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Opinion We don’t need government-run health care to get to affordable, universal coverage

A sign on an insurance store advertises Obamacare in San Ysidro, Calif., in October 2017. (Mike Blake/Reuters)
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David Kendall is senior fellow for health and fiscal policy at the think tank Third Way. Jim Kessler is executive vice president for policy at Third Way.

America can insure everyone without changing anyone’s existing health coverage. It won’t require replacing Obamacare with a single-payer, government-run system. Instead, we can build upon Obamacare with two simple, game-changing features: a universal cap on premiums and out-of-pocket expenses, and an automatic coverage system that places the uninsured in a plan they can depend on and afford.

These two transformational changes align the interests of those who have coverage and those who don’t against the medical-industrial complex, which for too long has delivered high-cost care instead of high-quality care at reasonable prices. For the 156 million Americans with employer-provided coverage, this proposal answers their top concern: the price they pay. For the 29 million Americans without coverage and millions of others who fear they could lose it, this answers their prayers for stable and secure insurance.

Our proposal starts with the Affordable Care Act, which laid the critical foundation for universal and affordable coverage by protecting everyone with a preexisting condition, expanding coverage through Medicaid and private insurance and providing subsidies and limits on costs to those in the individual market with working-class incomes. More than 22 million Americans now have coverage because of Obamacare. And the growth rate of health-care costs is finally falling in the United States.

But even with the success of Obamacare, too many people still lack coverage. Among those who do have it, health-care costs remain a major kitchen-table concern.

To make coverage affordable for all, we fulfill a simple but daunting promise that has eluded other health-care reform efforts: guaranteed protection from high out-of-pocket costs for everyone. We do this by taking the limited out-of-pocket price protections from Obamacare and making those protections universal. Under our plan, out-of-pocket expenses for premiums, deductibles and co-pays would be capped on a sliding scale based on income. These caps would apply whether insurance came from an employer, the individual market or through Medicare or Medicaid. Where you get your insurance should have no bearing on how much you pay out of your checking account.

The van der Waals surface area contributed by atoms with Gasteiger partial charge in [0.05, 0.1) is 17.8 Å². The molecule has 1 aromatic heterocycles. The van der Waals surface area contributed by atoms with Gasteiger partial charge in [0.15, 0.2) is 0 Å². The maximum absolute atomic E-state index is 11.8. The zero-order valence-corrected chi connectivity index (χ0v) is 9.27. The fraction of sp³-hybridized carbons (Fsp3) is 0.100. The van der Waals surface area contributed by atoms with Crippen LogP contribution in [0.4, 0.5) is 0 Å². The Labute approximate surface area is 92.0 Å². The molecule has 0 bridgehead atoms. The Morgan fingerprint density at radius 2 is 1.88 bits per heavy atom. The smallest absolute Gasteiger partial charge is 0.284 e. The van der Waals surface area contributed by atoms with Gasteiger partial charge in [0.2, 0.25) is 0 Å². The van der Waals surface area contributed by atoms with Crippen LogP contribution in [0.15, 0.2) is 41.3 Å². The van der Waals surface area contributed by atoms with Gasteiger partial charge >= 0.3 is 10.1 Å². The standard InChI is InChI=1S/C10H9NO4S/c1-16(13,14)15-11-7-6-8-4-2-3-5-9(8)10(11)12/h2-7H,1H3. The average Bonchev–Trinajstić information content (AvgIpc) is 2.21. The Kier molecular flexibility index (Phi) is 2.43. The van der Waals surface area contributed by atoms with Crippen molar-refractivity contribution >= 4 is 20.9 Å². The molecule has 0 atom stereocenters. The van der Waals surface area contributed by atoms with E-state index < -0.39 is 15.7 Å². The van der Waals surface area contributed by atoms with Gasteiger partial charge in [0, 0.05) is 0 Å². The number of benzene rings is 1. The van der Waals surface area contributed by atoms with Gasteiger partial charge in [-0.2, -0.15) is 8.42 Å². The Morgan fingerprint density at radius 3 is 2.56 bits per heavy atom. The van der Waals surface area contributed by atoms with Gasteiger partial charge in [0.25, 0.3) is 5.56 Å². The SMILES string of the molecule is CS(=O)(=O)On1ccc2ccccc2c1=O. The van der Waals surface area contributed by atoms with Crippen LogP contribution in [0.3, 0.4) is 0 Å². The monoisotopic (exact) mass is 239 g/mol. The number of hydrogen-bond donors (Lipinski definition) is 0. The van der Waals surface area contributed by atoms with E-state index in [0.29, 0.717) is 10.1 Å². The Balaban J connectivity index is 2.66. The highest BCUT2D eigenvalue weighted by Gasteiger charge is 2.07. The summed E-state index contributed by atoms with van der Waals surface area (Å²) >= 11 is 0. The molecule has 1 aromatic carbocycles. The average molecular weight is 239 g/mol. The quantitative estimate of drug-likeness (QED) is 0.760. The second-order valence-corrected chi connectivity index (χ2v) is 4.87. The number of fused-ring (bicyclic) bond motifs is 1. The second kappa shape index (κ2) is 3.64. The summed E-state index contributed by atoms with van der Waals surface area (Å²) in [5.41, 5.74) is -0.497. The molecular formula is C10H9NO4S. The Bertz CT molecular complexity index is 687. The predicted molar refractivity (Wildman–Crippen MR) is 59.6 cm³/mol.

A family of four with $50,000 in household income would have their total premium and out-of-pocket health care costs capped at $5,000 in a calendar year — 10 percent of annual income. The same family earning $80,000 would have an out-of-pocket cap of 14 percent. And even a family earning $1 million a year would have a cap, albeit a high one, of $200,000 — 20 percent of their income.

To ensure everyone is insured, we automatically enroll those who right now would qualify for free care under Obamacare but, for a variety of reasons, remain unenrolled. Doing that alone would cover more than 14 million uninsured people through Medicaid or the individual market. The remaining unenrolled (most of whom qualify for subsidized, but not free, care) would receive an automatic application with the best-value plan in their area to sign on to. And for those who still don’t enroll, we create an automatic backstop — a catastrophic-like plan that kicks in the moment an uninsured person steps into an emergency room. The cost of the backstop would be covered in part by reviving the Obamacare penalty for those who don’t buy insurance. Add to that an affordable early buy-in for Medicare for those over the age of 55, and, combined with our cost cap protections, every person in the United States would be covered with a plan they can afford.

This proposal would not be cheap. Our own internal estimate places the total bill for consumer cost caps and universal coverage at $2.8 trillion over 10 years. That is still less than one-tenth the cost of the most prominent single-payer legislation, and much of the cost of our plan will be offset through aggressive measures we propose to tame the medical-industrial complex.

For example, we eliminate fee-for-service as the foundation for health-care payments because it rewards costly, wasteful and repetitive services that benefit providers and drug manufacturers over patients. Out-of-network charges will be capped, and surprise billing would be outlawed. New prescription drugs would have to prove they are better for patients compared with the old drugs, not just newer and more expensive. A la carte health care would be replaced with more cost-effective bundled payments that put patient outcomes ahead of billing outcomes. These structural reforms would bend the cost curve, provide real budgetary savings and improve the quality of patient care. The remainder of our plan can be paid for by repealing the Trump tax cuts for the wealthy and restoring estate taxes to past levels.

Democrats are united that health care must be a right that people can afford, and all of their plans are better than Republican proposals to cut people off from health care. But Democrats need a plan that covers everyone, protects them from high costs and allows the 156 million people who get their health care through their jobs to keep what they have.

Read more:

Paul Waldman: How bold should Democrats be on health care? Here’s one answer.

Jennifer Rubin: What voters need to hear from Democratic contenders on healthcare

Ronald A. Klain: How Democrats could lose on health care in 2020

Robert Gebelhoff: Experts hated this Trump health-care policy. So far, they’re wrong.

Robert J. Samuelson: Where did our raises go? To health care.